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It could easily have escaped attention, buried in the penultimate bullet point, but yesterday a letter sent by the most senior clinicians in the NHS has strengthened expectations on NHS staff who have just returned from abroad.
It said that NHS workers returning from any non red-list country must have a negative PCR test before returning to work.
The letter, sent by chief medical officer Chris Whitty, national nursing director at NHS England Ruth May and chief medical adviser for the UK Health and Security Agency Susan Hopkins, said all NHS workers should also be taking lateral flow tests for 10 days after returning to the UK.
This news of course follows the identification of a new covid variant by scientists in South Africa last week – Omicron is thought to be more transmissible than the Delta variant and current vaccines may be less effective against it.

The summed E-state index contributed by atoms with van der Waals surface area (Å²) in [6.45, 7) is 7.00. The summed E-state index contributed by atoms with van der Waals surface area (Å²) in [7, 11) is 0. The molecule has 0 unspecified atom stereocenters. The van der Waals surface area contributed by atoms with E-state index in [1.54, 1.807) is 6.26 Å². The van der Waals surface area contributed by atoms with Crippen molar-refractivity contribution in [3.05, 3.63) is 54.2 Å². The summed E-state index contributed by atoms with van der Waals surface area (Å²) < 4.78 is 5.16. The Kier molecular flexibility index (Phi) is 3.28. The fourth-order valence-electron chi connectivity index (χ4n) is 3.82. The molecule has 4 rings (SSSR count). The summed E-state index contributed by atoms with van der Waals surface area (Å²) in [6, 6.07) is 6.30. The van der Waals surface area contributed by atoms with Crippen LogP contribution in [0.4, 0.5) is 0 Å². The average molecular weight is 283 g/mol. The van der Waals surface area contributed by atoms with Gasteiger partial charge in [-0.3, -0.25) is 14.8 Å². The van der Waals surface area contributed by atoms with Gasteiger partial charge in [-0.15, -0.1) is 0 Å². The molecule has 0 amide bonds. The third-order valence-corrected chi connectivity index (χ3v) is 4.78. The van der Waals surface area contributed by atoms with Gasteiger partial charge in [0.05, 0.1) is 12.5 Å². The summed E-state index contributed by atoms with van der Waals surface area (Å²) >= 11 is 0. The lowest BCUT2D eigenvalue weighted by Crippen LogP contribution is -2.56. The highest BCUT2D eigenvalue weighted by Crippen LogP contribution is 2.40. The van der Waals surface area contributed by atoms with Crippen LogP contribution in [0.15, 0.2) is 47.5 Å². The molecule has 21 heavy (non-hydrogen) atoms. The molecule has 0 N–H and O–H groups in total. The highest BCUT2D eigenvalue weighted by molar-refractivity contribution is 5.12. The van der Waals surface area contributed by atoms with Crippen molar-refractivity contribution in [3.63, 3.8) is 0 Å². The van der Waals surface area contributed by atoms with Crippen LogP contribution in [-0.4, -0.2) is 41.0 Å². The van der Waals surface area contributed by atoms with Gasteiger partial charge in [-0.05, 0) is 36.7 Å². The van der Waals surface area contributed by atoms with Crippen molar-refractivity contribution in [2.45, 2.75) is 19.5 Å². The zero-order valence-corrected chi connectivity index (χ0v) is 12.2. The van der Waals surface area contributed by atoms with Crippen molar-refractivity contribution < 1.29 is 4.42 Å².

Although asking NHS staff to have a negative PCR test before returning to work is unlikely to have a major operational impact, it does highlight how very concerned medical leaders are about its impact.
Segregation proves divisive
New infection control guidance has recommended that trusts relax the segregation of patients according to covid-19 risk.
But the government should not assume this will dramatically change the NHS’ capacity to deliver more operations, NHS Providers has said.
Chris Hopson, chief executive of NHS Providers, has warned that some people in central government do not have a “fully rounded view” of how challenging this will be for trust leaders – who have to balance the risk of infections with the need to carry out more operations.
The guidance by UK health bodies tells trust leaders that patients no longer have to be segregated into pathways based on “high,” “medium,” or “low” risk of covid. However, it said these pathways “can still be applied by organisations locally”.
There is likely to be a developing picture on infection control guidance over the next few weeks in light of the Omicron variant.